[Numpy-discussion] Re: dtype

Robert Kern robert.kern at gmail.com
Wed Feb 22 09:59:12 CST 2006


Colin J. Williams wrote:
> I've been trying to gain some understanding of dtype from the builtin
> documentation and would appreciate advice.
> 
> I don't find anything in http://projects.scipy.org/scipy/numpy or
> http://wiki.python.org/moin/NumPy
> 
> Chapter 2.1 of the book has a good overview, but little reference material.
> 
> In the following, dt= numpy.dtype
> 
> Some specific problems are flagged ** below.
> 
> Colin W.
> 
> [Dbg]>>> h(dt)
> Help on class dtype in module numpy:
> 
> class dtype(__builtin__.object)
> |  Methods defined here:
> | |  __cmp__(...)
> |      x.__cmp__(y) <==> cmp(x,y)
> | |  __getitem__(...)
> |      x.__getitem__(y) <==> x[y]
> | |  __len__(...)
> |      x.__len__() <==> len(x)
> | |  __reduce__(...)
> |      self.__reduce__()  for pickling.
> | |  __repr__(...)
> |      x.__repr__() <==> repr(x)
> | |  __setstate__(...)
> |      self.__setstate__()  for pickling.
> | |  __str__(...)
> |      x.__str__() <==> str(x)
> | |  newbyteorder(...)
> |      self.newbyteorder(<endian>) returns a copy of the dtype object
> |      with altered byteorders.  If <endian> is not given all byteorders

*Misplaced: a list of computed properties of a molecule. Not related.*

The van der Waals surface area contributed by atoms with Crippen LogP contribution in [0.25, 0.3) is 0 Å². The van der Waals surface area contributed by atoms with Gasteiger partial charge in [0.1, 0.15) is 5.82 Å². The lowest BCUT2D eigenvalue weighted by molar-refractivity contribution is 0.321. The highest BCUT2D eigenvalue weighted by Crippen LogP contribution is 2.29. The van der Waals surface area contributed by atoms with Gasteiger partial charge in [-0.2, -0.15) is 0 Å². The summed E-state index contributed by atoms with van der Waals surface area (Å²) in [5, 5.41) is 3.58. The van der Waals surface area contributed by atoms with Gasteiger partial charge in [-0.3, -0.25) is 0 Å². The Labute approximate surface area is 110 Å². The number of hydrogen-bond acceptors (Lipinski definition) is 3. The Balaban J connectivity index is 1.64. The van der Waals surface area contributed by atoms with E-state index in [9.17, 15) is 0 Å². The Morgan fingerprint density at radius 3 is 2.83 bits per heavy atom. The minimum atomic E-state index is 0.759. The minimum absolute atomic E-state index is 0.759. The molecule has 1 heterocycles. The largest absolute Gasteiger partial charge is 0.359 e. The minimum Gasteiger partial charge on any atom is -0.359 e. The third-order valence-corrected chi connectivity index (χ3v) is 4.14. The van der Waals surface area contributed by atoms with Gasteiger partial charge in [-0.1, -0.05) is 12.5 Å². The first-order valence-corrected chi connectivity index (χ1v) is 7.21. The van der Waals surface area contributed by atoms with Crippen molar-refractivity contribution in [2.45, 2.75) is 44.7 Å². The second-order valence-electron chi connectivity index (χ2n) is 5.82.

> |      are swapped.  Otherwise endian can be '>', '<', or '=' to force
> |      a byteorder.  Descriptors in all fields are also updated in the
> |      new dtype object.
> | |  ----------------------------------------------------------------------
> |  Data and other attributes defined here:
> | |  __new__ = <built-in method __new__ of type object>   |     
> T.__new__(S, ...) -> a new object with type S, a subtype of
> T               ** What are the parameters?  In other words,
> |                                                                                                                        
> what does ... stand for?  **

http://www.python.org/2.2.3/descrintro.html#__new__

"""Recall that you create class instances by calling the class. When the class
is a new-style class, the following happens when it is called. First, the
class's __new__ method is called, passing the class itself as first argument,
followed by any (positional as well as keyword) arguments received by the
original call. This returns a new instance. Then that instance's __init__ method
is called to further initialize it. (This is all controlled by the __call__
method of the metaclass, by the way.)
"""

> **  There is no __module__ attribute.  How does one identify the modules
> holding the code?  **

It's an extension type PyArray_Descr* in numpy/core/src/arrayobject.c .

-- 
Robert Kern
robert.kern at gmail.com

"In the fields of hell where the grass grows high
 Are the graves of dreams allowed to die."
  -- Richard Harter





More information about the Numpy-discussion mailing list